When Social Security earns a surplus, the money is used to buy government bonds, i.e., loaned to the government. The government owes this money to SS and pays interest year after year. Interest paid from the government to SS above what SS needs for its expenditures are reinvested in government bonds. This is not a lockbox; this is an IOU.

Social Security’s income is derived in two ways, from payroll taxes and from the above mentioned interest payments from the federal government.  If for some reason, interest payments and taxes are not enough to cover the program’s required expenditures, SS will be forced to call upon the federal government for some of its $2.7 trillion back.

But the government doesn’t have this money. It, too, derives its income in several ways. It can tax, borrow or print. Taxes are already not enough to cover government expenditures. The federal government currently borrows nearly 40 cents for every dollar it spends.

The current state of SS is that in 2010, its expenditures started exceeding non-interest income. In other words, interest income is starting to play a larger and larger role. The federal government is being relied on more and more to pay this expanding interest income.

In 2010, this deficit of non-interest income v. expenditures was $49 billion. It is projected to be about $66 billion from 2012 to 2018, and then shoot up tremendously.

How is the government going to pay all this money? Well, it’s going to have to borrow even more than it does now. And paying off a credit card with another credit card simply isn’t sustainable.


UPDATE 10/18:

I may have set up a straw man in claiming Johnston and Greenwald are “operating on the assumption” that there is a lockbox. Nothing is mentioned by Greenwald to change my opinion regarding him, but after re-reading Johnston’s post, there are a few statements he makes that point out he does understand how the surplus is funded. However, I do stand by my reply below in the comments that is he understating the problem.

Why Herman Cain’s 9-9-9 Plan is Actually 9-9-9-9-9

Ask Herman Cain a question about economics and you’re bound to get an answer containing the phrase “9-9-9”.

Or various forms of “I don’t know” but I think that’s mainly for foreign policy and sexual harassment allegations.

Unfortunately for Herman Cain, 9-9-9 is actually a complete lie. Nevermind the fact Cain likes to deny that relatively poor people will have to pay much more in taxes than before if his tax code is actually revenue neutral, but there are actually two more 9’s in his plan that he conveniently forgets to mention. The first is unique to Herman Cain, and the second is a tax all politicians like to overlook.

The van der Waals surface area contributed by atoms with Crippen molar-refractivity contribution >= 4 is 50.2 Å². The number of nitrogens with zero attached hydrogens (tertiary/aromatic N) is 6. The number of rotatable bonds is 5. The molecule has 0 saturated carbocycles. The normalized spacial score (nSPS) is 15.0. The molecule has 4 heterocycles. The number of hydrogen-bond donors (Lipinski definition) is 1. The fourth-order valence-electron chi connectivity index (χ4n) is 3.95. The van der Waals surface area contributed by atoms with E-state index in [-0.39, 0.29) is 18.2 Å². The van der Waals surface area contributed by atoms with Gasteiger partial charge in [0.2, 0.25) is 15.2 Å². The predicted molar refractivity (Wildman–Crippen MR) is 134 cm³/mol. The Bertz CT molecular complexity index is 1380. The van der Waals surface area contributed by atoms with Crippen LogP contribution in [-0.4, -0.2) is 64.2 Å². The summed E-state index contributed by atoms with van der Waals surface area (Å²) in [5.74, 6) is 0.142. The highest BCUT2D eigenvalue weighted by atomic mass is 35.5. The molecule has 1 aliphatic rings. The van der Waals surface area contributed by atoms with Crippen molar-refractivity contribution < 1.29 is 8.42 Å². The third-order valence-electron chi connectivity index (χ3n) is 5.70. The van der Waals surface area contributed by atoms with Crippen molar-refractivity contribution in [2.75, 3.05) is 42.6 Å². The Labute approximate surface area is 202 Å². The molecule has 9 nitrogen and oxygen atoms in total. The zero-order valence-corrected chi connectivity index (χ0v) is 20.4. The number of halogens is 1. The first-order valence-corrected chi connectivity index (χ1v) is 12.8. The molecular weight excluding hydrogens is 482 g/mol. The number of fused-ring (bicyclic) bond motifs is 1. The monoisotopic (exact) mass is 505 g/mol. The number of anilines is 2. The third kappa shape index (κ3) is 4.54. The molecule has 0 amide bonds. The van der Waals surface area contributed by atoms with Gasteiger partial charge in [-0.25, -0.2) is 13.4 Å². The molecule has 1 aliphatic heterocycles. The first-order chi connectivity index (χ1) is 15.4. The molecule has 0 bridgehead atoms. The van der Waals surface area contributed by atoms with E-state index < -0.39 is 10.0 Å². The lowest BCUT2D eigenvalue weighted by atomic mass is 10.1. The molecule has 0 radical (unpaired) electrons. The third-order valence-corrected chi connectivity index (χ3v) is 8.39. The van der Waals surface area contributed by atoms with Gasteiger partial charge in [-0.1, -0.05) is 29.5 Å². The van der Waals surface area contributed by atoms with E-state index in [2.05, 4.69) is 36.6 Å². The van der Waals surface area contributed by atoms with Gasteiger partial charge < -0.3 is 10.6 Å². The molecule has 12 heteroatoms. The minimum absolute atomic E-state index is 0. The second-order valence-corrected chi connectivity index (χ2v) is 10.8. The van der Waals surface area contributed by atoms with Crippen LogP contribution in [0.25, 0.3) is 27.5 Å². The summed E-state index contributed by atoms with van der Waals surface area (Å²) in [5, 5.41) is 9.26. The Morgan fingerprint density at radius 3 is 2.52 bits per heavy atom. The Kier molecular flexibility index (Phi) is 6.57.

Peter Schiff exposes the 4th 9 by pointing out Cain’s “plan eliminates the deductibility of wages and salaries from corporate income.” The effect this produces is a brand new 9% payroll tax. To explain this more clearly, Cain’s plan eliminates the entire tax code and replaces it with a 9% personal income tax, 9% sales tax, and 9% corporate tax. However, by eliminating the deductability of wages and salaries from corporate income, an additional 9% payroll tax is created, because corporations will essentially pass on this tax to the wages of wage earners.

For example, take our current payroll taxes for Social Security and Medicare. A common belief is that the employee pays half of these payroll taxes and the employer pays the other half. But the actual truth is that 100% comes out of the employee’s income. The half that the employer pays also simply comes out of the employee’s wage because the employer will now pay the employee a lower wage to make up for the fact that he/she now needs to pay a payroll tax. The same effect is produced by eliminating the deductability of wages/salaries from the corporate income tax (corporations will lower wages by whatever amount they have to pay in additional taxes because of the elimination of wage deductability).

As for the 5th 9:

Notice Ron Paul and Rick Santorum (probably because of Paul’s reaction) snickering when Cain gives his answer. I think it would be safe to say we would have an additional 9% inflation tax if Cain was in office. Greenspan blew up two of the biggest bubbles in our history, the dotcom bubble and the housing bubble. Actually, 9% is probably an understatement, I think it’d be more responsible to call it something like 9-9-9-9-20 (perhaps still understating).